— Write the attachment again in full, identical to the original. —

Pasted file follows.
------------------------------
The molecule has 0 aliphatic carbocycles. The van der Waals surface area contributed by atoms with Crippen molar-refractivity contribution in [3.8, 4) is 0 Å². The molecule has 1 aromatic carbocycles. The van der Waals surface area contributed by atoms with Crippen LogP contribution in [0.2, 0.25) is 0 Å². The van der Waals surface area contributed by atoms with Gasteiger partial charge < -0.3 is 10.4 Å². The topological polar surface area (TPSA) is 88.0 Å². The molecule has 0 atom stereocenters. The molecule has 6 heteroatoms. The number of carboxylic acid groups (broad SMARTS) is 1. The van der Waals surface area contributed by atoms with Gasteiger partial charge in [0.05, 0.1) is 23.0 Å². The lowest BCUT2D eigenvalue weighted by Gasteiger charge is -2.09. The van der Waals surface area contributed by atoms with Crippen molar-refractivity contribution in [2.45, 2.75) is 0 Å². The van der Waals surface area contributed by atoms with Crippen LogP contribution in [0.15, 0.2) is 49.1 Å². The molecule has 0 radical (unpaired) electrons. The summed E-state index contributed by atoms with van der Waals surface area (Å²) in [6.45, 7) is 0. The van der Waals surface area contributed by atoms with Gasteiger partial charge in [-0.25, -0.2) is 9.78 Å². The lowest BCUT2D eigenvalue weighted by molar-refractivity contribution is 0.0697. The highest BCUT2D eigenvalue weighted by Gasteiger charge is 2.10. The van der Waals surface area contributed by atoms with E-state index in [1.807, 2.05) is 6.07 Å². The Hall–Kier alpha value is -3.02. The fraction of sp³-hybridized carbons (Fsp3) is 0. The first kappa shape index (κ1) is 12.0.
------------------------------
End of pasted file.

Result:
The molecule has 0 aliphatic carbocycles. The van der Waals surface area contributed by atoms with Crippen molar-refractivity contribution in [3.8, 4) is 0 Å². The molecule has 1 aromatic carbocycles. The van der Waals surface area contributed by atoms with Crippen LogP contribution in [0.2, 0.25) is 0 Å². The van der Waals surface area contributed by atoms with Gasteiger partial charge < -0.3 is 10.4 Å². The topological polar surface area (TPSA) is 88.0 Å². The molecule has 0 atom stereocenters. The molecule has 6 heteroatoms. The number of carboxylic acid groups (broad SMARTS) is 1. The van der Waals surface area contributed by atoms with Gasteiger partial charge in [0.05, 0.1) is 23.0 Å². The lowest BCUT2D eigenvalue weighted by Gasteiger charge is -2.09. The van der Waals surface area contributed by atoms with Crippen molar-refractivity contribution in [2.45, 2.75) is 0 Å². The van der Waals surface area contributed by atoms with Crippen LogP contribution in [0.15, 0.2) is 49.1 Å². The molecule has 0 radical (unpaired) electrons. The summed E-state index contributed by atoms with van der Waals surface area (Å²) in [6.45, 7) is 0. The van der Waals surface area contributed by atoms with Gasteiger partial charge in [-0.25, -0.2) is 9.78 Å². The lowest BCUT2D eigenvalue weighted by molar-refractivity contribution is 0.0697. The highest BCUT2D eigenvalue weighted by Gasteiger charge is 2.10. The van der Waals surface area contributed by atoms with E-state index in [1.807, 2.05) is 6.07 Å². The Hall–Kier alpha value is -3.02. The fraction of sp³-hybridized carbons (Fsp3) is 0. The first kappa shape index (κ1) is 12.0.